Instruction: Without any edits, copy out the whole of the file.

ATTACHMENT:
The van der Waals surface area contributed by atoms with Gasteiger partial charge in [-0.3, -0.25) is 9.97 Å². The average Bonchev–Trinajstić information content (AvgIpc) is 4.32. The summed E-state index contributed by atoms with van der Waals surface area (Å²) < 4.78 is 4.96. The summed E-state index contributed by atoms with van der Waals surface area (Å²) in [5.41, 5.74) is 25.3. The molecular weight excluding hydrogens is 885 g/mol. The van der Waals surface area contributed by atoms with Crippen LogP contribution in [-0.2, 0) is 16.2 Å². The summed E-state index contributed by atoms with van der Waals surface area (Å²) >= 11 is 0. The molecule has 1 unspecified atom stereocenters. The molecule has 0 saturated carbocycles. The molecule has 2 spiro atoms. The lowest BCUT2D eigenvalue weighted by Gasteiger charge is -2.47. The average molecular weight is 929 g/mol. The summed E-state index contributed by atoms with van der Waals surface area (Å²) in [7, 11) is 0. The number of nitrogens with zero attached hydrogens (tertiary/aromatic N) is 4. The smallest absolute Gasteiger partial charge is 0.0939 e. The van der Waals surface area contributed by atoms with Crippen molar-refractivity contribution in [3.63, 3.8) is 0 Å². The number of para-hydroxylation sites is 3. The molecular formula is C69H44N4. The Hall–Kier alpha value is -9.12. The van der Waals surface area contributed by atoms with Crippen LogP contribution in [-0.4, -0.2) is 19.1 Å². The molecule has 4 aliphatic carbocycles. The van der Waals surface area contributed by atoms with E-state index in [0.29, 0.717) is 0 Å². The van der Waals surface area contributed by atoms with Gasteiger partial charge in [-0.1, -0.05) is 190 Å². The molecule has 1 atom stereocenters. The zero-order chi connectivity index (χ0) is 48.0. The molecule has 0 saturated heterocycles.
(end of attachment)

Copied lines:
The van der Waals surface area contributed by atoms with Gasteiger partial charge in [-0.3, -0.25) is 9.97 Å². The average Bonchev–Trinajstić information content (AvgIpc) is 4.32. The summed E-state index contributed by atoms with van der Waals surface area (Å²) < 4.78 is 4.96. The summed E-state index contributed by atoms with van der Waals surface area (Å²) in [5.41, 5.74) is 25.3. The molecular weight excluding hydrogens is 885 g/mol. The van der Waals surface area contributed by atoms with Crippen LogP contribution in [-0.2, 0) is 16.2 Å². The summed E-state index contributed by atoms with van der Waals surface area (Å²) >= 11 is 0. The molecule has 1 unspecified atom stereocenters. The molecule has 0 saturated carbocycles. The molecule has 2 spiro atoms. The lowest BCUT2D eigenvalue weighted by Gasteiger charge is -2.47. The average molecular weight is 929 g/mol. The summed E-state index contributed by atoms with van der Waals surface area (Å²) in [7, 11) is 0. The number of nitrogens with zero attached hydrogens (tertiary/aromatic N) is 4. The smallest absolute Gasteiger partial charge is 0.0939 e. The van der Waals surface area contributed by atoms with Crippen molar-refractivity contribution in [3.63, 3.8) is 0 Å². The number of para-hydroxylation sites is 3. The molecular formula is C69H44N4. The Hall–Kier alpha value is -9.12. The van der Waals surface area contributed by atoms with Crippen LogP contribution in [-0.4, -0.2) is 19.1 Å². The molecule has 4 aliphatic carbocycles. The van der Waals surface area contributed by atoms with E-state index in [0.29, 0.717) is 0 Å². The van der Waals surface area contributed by atoms with Gasteiger partial charge in [-0.1, -0.05) is 190 Å². The molecule has 1 atom stereocenters. The zero-order chi connectivity index (χ0) is 48.0. The molecule has 0 saturated heterocycles.